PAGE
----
It takes more than great code
to be a great engineer.

Soft Skills Engineering is a weekly advice podcast for software developers.

The show's hosts are experienced developers who answer your questions about topics like:

  • pay raises
  • hiring and firing developers
  • technical leadership
  • learning new technologies
  • quitting your job
  • getting promoted
  • code review etiquette
  • and much more...

Soft Skills Engineering is made possible through generous donations from listeners. A heart with a striped shadowSupport us on Patreon

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Recent Episodes

Latest Episode

Episode 179: Pushing preemptive promotion and de-motivated by promotion

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In this episode, Dave and Jamison answer these questions:

  1. Hello! I love listening to your show. I often relisten to old episodes. I’m a Front End Developer at an IT consulting company. I will be reaching my 1 year anniversary at the company in March (it’s September right now). How do I talk to my manager about a promotion? I would like to become a Sr front end Developer. I have never had to have this conversation because I have always changed jobs before reaching 1 year with the company. I need help on how to start the conversation. Thank you!

  2. A member of my team asked for a promotion; we discussed and it was decided that if we worked on a set of core skills we could push for the promotion in a few months time. Since this conversion they have lacked motivation and productivity has dropped. What should I do now?

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Episode 178: Procrastinating colleague and working remotely for an on-site company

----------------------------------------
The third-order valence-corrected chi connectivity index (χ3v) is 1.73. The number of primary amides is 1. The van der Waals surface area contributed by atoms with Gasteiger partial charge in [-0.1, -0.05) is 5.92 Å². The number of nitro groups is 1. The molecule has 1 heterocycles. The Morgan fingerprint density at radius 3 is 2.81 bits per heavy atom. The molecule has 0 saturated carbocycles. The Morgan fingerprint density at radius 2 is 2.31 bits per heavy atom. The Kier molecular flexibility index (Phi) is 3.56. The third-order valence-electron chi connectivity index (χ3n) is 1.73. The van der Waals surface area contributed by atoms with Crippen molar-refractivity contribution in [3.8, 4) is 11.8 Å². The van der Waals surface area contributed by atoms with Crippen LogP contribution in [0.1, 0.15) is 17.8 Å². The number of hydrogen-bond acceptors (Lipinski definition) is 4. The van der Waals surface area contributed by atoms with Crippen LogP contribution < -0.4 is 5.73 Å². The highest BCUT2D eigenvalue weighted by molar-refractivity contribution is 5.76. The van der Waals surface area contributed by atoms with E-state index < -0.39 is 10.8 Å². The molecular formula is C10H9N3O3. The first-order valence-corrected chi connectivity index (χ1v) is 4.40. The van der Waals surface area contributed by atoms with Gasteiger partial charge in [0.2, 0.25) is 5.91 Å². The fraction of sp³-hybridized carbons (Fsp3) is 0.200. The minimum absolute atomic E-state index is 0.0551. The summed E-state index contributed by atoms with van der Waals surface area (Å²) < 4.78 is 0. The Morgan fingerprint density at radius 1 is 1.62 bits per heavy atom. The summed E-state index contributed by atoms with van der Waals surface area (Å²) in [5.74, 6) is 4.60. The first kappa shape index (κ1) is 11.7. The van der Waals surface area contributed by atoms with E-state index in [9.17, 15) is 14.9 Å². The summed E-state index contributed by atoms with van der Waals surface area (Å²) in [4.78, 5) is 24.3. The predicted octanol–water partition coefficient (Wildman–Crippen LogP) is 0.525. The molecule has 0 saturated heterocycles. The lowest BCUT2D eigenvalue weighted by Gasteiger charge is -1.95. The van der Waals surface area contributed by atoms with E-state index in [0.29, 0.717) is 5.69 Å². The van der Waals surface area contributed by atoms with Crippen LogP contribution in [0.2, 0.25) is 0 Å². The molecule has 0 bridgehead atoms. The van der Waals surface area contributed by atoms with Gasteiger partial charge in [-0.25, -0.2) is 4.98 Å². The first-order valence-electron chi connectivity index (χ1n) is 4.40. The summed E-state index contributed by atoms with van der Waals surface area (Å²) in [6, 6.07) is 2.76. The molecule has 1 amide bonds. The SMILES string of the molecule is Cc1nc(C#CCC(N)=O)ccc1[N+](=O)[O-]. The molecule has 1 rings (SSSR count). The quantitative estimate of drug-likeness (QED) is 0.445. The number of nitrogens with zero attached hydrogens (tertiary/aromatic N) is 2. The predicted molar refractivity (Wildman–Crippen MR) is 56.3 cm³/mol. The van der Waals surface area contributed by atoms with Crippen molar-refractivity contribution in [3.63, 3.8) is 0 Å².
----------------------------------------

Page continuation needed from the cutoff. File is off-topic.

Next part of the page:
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In this episode, Dave and Jamison answer these questions:

  1. One of my co-workers never does their job in time and always postpones things. We are both leaders in the company. Especially when we depend on each other, it becomes really difficult.

    I tried many things like taking over their tasks, reminding them (in person, in Slack), escalating to their manager etc. None of these worked.

    As a different strategy, I organized a workshop with leaders to brainstorm how to collaborate and work together. That was really positive. We talked about each other’s responsibilities. This person was active in the workshop. Contributed and also agreed on many things. I felt really positive after this. :)

    But then shortly after, I ended up with frustration again. Nothing actually changed. Agreeing is easy but taking actions is not.

    Please give me recommendations other than quitting my job or waiting this person to quit. 😅

  2. I work remotely for an on-site company. How do you manage that relationship?

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Episode 177: Work life vertigo and work life interviews

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In this episode, Dave and Jamison answer these questions:

  1. I started working at a big fintech company doing cutting edge work. I was given a ton of responsibility (owned a major component, built it from scratch, manage external relationships with vendors, had a team of 3 engineers, filed a few patents). I was extremely successful at this role but I was working 60 hours a week. Even though I was successful, I felt like I didn’t have good work life balance.

    I left and joined a well established tech company with 600 engineers. I’ve been here almost 1 year now and looking back I’ve only worked on menial feature work and software maintenance. Now I work 30 hours a week and have great work life balance. I feel like I gave up a great opportunity with my old role. How do I make the most of this role? How should I tell my manager I’m not happy? should I just look for a new job?

  2. How and when do you ask about or gauge work life balance in a job interview? I recently got to round 4 of an interview and a developer told me that a person wouldn’t do well at this company unless you put in a lot more than 8 hours per day and the CEO rewarded those who stay late at night. This indicated a bad work life balance to me so I didn’t proceed any further.

    Does it look bad to bluntly ask an interviewer “what’s the work life balance like” or ask about this in round 1? Do you think I am lazy?